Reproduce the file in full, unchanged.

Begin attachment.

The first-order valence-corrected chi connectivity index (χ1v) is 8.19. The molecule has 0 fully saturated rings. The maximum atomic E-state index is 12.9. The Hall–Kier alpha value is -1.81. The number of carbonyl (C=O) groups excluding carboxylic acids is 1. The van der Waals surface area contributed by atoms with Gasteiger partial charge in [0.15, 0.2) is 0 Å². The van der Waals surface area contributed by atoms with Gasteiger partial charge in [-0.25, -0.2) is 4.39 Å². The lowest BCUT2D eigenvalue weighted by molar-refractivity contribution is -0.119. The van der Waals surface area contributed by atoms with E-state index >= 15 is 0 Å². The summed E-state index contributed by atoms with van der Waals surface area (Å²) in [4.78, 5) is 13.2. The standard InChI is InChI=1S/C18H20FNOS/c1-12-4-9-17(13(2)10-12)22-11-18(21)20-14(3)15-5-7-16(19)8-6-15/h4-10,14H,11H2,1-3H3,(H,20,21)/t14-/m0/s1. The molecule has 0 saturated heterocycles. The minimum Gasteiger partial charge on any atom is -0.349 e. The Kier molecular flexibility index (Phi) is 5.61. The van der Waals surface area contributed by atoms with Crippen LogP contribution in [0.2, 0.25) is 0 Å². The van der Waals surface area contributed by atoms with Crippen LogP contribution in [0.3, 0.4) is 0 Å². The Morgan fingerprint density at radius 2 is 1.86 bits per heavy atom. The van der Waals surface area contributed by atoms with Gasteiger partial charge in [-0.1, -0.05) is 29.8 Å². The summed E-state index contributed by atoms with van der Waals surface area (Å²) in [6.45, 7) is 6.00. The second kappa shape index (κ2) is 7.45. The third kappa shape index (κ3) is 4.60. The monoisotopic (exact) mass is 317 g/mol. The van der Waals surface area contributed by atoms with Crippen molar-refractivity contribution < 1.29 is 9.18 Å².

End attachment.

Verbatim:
The first-order valence-corrected chi connectivity index (χ1v) is 8.19. The molecule has 0 fully saturated rings. The maximum atomic E-state index is 12.9. The Hall–Kier alpha value is -1.81. The number of carbonyl (C=O) groups excluding carboxylic acids is 1. The van der Waals surface area contributed by atoms with Gasteiger partial charge in [0.15, 0.2) is 0 Å². The van der Waals surface area contributed by atoms with Gasteiger partial charge in [-0.25, -0.2) is 4.39 Å². The lowest BCUT2D eigenvalue weighted by molar-refractivity contribution is -0.119. The van der Waals surface area contributed by atoms with E-state index >= 15 is 0 Å². The summed E-state index contributed by atoms with van der Waals surface area (Å²) in [4.78, 5) is 13.2. The standard InChI is InChI=1S/C18H20FNOS/c1-12-4-9-17(13(2)10-12)22-11-18(21)20-14(3)15-5-7-16(19)8-6-15/h4-10,14H,11H2,1-3H3,(H,20,21)/t14-/m0/s1. The molecule has 0 saturated heterocycles. The minimum Gasteiger partial charge on any atom is -0.349 e. The Kier molecular flexibility index (Phi) is 5.61. The van der Waals surface area contributed by atoms with Crippen LogP contribution in [0.2, 0.25) is 0 Å². The van der Waals surface area contributed by atoms with Crippen LogP contribution in [0.3, 0.4) is 0 Å². The Morgan fingerprint density at radius 2 is 1.86 bits per heavy atom. The van der Waals surface area contributed by atoms with Gasteiger partial charge in [-0.1, -0.05) is 29.8 Å². The summed E-state index contributed by atoms with van der Waals surface area (Å²) in [6.45, 7) is 6.00. The second kappa shape index (κ2) is 7.45. The third kappa shape index (κ3) is 4.60. The monoisotopic (exact) mass is 317 g/mol. The van der Waals surface area contributed by atoms with Crippen molar-refractivity contribution < 1.29 is 9.18 Å².